The hidden side of the symbol of everyday sustainability: cloth bags are not good for the environment, either.
Always carry a metal bottle with water to avoid having to buy a plastic bottle, move on public transport, buy products in bulk, reduce the consumption of fast fashion clothes ( fast fashion in English) and never leave home without one, or several, cloth bags.
These are some of the basic guidelines that every person aware of the climate crisis and the invasion of plastics tries to follow. Especially cotton bags, practically elevated as the symbol of everyday sustainability, as well as a fashion accessory. However, their popularity has ended up making them part of the problem due to their environmental impact .
To offset the environmental impact of producing an organic cotton bag, it must be used 20,000 times, according to a 2018 study by the Danish Ministry of the Environment and Food . In other words, a single cloth bag must be used every day for 54 years to neutralize the energy and water used in its production, as well as the added impact on the ozone layer.
Another of the hidden faces of cloth bags is that they are not easy to recycle , because it is very difficult to chemically break down the dyes that are usually used in them. In addition, you have to convert old fabric into new, a process that requires almost the same amount of energy that was used in its manufacture, according to Maxine Bédat, director of the New Standard Institute, in statements to The New York Times .
Although cotton can use pesticides and has dried up rivers due to water consumption, it is no worse than plastic and I can’t compare . It must be remembered that plastic bags are produced from fossil fuels that emit greenhouse gases, never biodegrade and are destroying marine ecosystems.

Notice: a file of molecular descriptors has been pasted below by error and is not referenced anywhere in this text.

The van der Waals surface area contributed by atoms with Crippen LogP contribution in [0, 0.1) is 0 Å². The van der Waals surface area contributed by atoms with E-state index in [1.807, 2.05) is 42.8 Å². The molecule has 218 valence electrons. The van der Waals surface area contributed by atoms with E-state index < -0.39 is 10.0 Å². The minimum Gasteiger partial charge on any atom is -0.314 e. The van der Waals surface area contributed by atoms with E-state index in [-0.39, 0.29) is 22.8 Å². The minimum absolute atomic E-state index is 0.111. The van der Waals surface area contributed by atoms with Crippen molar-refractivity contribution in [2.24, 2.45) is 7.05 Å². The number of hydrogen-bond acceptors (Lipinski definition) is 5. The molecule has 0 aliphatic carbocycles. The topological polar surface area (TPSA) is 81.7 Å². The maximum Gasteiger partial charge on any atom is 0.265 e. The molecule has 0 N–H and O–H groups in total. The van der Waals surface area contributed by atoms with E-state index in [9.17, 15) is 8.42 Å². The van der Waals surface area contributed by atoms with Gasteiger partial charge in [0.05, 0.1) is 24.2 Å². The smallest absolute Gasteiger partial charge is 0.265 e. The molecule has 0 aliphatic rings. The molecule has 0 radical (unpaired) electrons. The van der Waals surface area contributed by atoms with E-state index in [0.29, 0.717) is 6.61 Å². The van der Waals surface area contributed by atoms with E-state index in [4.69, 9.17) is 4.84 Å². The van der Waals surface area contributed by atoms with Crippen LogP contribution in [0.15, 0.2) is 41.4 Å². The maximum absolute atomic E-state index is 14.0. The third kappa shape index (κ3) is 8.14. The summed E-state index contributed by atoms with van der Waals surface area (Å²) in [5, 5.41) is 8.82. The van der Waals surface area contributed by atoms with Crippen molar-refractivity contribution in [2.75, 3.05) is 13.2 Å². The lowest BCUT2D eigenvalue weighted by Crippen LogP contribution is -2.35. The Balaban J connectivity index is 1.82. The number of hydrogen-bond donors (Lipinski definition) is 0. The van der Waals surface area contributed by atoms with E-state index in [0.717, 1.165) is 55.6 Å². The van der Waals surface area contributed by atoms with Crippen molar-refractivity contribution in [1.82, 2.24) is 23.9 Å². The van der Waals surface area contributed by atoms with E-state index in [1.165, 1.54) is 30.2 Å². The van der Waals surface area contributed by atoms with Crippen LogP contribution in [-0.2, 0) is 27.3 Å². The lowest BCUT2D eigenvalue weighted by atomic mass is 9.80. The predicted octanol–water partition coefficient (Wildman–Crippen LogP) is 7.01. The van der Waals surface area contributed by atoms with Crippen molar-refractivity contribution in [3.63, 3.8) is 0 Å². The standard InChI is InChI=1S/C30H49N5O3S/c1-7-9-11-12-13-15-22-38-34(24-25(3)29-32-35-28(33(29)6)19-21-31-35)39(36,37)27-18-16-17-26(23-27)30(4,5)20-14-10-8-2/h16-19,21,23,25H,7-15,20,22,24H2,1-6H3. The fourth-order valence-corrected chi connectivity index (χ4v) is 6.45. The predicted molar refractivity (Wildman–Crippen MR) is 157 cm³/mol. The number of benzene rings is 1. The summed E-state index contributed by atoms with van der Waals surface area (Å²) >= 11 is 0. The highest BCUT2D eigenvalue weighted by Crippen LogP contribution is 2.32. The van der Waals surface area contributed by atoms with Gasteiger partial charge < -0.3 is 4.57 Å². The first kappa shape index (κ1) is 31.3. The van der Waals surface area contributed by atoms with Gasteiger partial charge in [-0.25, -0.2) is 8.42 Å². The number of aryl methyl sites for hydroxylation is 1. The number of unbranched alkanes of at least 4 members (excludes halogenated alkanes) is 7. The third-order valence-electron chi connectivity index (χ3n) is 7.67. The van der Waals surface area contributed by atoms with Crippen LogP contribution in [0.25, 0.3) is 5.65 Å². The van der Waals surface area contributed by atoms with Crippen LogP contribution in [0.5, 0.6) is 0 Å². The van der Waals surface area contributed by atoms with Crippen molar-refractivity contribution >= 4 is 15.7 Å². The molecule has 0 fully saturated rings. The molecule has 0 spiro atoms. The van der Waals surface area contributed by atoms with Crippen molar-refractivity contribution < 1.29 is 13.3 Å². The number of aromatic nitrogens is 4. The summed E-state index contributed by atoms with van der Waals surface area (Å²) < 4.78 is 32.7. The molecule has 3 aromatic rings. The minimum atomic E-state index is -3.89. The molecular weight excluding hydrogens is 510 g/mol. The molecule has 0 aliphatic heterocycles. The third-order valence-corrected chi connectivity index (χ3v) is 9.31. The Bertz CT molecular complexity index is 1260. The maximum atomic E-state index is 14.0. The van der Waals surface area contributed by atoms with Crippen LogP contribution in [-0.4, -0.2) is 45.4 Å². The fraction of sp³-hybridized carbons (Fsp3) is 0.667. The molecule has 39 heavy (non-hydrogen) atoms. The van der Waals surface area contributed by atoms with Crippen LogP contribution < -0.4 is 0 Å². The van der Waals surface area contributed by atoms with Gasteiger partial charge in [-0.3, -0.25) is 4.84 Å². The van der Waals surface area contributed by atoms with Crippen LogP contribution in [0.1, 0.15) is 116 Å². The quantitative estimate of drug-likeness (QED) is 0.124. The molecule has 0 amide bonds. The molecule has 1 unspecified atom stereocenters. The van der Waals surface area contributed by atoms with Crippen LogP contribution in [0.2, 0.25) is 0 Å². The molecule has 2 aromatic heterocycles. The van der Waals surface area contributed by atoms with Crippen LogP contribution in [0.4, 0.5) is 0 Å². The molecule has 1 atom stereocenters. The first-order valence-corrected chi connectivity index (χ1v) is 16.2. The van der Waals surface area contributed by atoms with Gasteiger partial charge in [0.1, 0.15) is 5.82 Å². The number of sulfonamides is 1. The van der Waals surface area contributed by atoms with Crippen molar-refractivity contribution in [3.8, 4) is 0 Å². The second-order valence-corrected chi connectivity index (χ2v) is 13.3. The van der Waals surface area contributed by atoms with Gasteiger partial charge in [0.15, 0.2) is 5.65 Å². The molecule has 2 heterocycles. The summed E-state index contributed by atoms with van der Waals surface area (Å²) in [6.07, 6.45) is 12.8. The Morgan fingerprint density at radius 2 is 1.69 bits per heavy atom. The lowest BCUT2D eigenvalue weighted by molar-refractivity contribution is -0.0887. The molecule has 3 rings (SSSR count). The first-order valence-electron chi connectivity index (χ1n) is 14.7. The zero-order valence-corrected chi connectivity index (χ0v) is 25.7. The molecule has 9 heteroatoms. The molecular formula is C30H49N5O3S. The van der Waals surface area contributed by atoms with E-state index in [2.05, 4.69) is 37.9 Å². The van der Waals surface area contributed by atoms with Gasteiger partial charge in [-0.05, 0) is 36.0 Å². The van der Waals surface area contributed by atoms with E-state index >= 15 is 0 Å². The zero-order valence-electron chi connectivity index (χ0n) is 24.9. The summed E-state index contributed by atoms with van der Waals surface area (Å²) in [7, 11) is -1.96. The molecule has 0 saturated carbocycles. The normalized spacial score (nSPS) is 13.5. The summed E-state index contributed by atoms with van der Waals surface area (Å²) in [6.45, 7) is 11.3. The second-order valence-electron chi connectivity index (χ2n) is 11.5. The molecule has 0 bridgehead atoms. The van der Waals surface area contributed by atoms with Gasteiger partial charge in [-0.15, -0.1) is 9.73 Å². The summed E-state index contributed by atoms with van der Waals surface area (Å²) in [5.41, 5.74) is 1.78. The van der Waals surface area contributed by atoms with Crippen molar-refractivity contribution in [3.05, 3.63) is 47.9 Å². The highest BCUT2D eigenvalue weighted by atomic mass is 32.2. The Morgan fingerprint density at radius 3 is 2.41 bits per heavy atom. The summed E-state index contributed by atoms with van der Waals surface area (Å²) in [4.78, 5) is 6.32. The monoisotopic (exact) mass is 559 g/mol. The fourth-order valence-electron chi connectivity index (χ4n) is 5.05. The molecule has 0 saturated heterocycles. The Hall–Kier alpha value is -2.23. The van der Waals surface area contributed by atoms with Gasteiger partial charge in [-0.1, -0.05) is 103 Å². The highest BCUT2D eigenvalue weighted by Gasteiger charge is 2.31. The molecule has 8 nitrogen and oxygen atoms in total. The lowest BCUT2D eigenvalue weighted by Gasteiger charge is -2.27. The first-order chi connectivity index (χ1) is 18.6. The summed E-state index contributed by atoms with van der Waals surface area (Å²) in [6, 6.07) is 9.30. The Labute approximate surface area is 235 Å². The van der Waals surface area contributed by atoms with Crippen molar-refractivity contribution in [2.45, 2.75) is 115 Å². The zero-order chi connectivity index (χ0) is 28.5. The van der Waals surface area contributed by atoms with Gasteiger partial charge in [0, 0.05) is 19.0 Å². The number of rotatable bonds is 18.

Environmental decision or fashion trend?
In 2007, the British designer Anya Hindmarch created, in collaboration with the environmental agency Swift, the famous tote bag “I’m Not a Plastic Bag”, in an attempt to encourage consumers to stop buying single-use bags. In a single day, almost 100,000 people lined up in UK supermarkets to get hold of it.
What began as a commitment to sustainability soon became a brand tool and part of the shopping experience . From the New Yorker magazine , through the American cosmetics brand Kielh’s or Lush, to Uniqlo or FNAC, they all offer their customers organic cotton bags, sometimes for free and sometimes for a fee. An initiative framed as sustainable that ends up turning customers into “walking billboards,” says Shaun Russell, founder of Skandinavisk, a Swedish skincare brand, for The New York Times .
Given its popularity and the free publicity that cloth bags provide, many companies have turned to looking for solutions to make their production more sustainable, be it incorporating a greater amount of recycled cotton into the mix or giving a new life to the bottles of plastic, as is the case with Hindmarch.